I was pondering a recent comment by Henning Makholm to this answer, he was addressing whether the distance from us of objects beyond Uranus are more affected by our orbit, or their orbits, depending on their orbital eccentricity:

Assuming that our hypothetical object orbits (very) roughly in the ecliptic plane, I don't think eccentricity matters... if the object moved fast enough to get away from Earth faster than Earth goes around half its orbit, it would have more than solar escape velocity!

I had to chew on that for a while.

What is the relationship between an object's distance from its primary, and how eccentric its orbit can be before it will escape the primary? Does this depend on how deep the gravity well is? Is there a term for this, and a formula?

  • $\begingroup$ Alright, from Henning's answer i realize this isn't a useful question as asked, but maybe there is something interesting within it if i can sort out what this is really about. $\endgroup$ – kim holder Jul 18 '15 at 1:10

A periodic orbit always has eccentricity in the interval $[0,1)$.

An eccentricity of $1$ denotes a parabolic orbit, in which the object always has exactly the solar escape velocity for its distance from the sun. Such an orbit has no aphelion; after perihelion the object will escape to infinity, in an ultimate direction in direct opposition to its perihelion, while its speed drops off to $0$.

An eccentricity greater than $1$ is a hyperbolic orbit, corresponding to an interstellar trajectory that is deflected to some degree by the sun. Here the object also escapes to infinity, but instead of converging to $0$ its speed (relative to the sun) will drop towards a finite limit as it proceeds ever farther away.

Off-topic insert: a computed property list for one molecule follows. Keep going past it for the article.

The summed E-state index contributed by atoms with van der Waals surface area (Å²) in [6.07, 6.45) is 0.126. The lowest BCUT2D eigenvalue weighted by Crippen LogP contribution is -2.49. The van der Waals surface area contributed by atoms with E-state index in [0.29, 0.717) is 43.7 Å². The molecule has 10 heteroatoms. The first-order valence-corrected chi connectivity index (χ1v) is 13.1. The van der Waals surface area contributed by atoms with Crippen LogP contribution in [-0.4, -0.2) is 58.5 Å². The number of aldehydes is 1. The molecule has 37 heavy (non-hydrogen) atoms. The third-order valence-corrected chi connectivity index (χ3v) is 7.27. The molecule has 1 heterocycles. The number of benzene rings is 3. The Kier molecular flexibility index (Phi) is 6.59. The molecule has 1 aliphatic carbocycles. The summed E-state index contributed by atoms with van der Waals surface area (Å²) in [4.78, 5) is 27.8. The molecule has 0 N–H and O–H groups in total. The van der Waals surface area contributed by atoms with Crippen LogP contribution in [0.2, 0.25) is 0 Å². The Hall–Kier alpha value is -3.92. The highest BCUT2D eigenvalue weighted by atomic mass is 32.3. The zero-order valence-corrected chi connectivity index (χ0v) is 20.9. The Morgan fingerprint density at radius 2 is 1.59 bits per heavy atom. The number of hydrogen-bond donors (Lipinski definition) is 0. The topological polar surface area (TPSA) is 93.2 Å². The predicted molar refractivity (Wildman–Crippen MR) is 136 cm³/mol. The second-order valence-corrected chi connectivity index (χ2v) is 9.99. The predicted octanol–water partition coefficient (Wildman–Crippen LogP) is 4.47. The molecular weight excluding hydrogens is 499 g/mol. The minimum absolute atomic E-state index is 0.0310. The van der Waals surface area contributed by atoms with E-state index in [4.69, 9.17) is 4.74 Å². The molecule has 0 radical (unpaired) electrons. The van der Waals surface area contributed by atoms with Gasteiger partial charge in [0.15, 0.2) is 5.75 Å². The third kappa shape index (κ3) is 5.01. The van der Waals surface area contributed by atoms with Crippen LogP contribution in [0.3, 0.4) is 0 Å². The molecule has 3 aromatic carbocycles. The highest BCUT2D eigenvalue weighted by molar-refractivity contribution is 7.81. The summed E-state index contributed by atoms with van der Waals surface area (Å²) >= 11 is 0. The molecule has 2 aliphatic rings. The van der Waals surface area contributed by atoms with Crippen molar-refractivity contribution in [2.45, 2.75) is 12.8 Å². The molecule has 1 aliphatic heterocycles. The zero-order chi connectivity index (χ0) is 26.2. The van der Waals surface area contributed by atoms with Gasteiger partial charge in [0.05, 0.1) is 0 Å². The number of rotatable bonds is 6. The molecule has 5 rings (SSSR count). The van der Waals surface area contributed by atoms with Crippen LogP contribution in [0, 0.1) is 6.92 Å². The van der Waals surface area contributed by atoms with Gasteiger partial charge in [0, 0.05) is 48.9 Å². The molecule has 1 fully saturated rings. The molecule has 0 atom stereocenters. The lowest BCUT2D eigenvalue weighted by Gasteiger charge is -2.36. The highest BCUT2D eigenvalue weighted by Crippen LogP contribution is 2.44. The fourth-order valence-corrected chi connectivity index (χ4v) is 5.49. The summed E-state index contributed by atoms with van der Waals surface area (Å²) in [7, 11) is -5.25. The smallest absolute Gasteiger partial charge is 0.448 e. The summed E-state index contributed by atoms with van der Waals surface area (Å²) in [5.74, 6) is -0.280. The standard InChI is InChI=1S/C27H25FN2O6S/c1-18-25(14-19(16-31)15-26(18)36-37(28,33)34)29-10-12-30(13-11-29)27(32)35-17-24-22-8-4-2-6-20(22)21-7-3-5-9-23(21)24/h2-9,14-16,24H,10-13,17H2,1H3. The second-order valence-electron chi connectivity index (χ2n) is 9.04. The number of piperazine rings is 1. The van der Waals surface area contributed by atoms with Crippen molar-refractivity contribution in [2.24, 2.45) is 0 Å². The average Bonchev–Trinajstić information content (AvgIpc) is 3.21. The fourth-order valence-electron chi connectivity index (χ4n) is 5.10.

(All of this is unless the object meets another planet or star that pertubes its path away from the ideal Keplerian trajectories we're talking about here).

Thus, by definition (more or less), an eccentricity of $1$ marks the boundary between periodic and escaping orbits. This is independent of how close to the sun the object comes; the eccentricity measures the shape of the orbit rather than its size.

  • $\begingroup$ Right.... clearly i don't know how to think this through. What am i trying to get at then. Something about how quickly it becomes eccentric, maybe. Perhaps after i've thought it over i can come up with a way to ask a more constructive question. : / $\endgroup$ – kim holder Jul 18 '15 at 1:08

Your Answer

By clicking “Post Your Answer”, you agree to our terms of service, privacy policy and cookie policy

Not the answer you're looking for? Browse other questions tagged or ask your own question.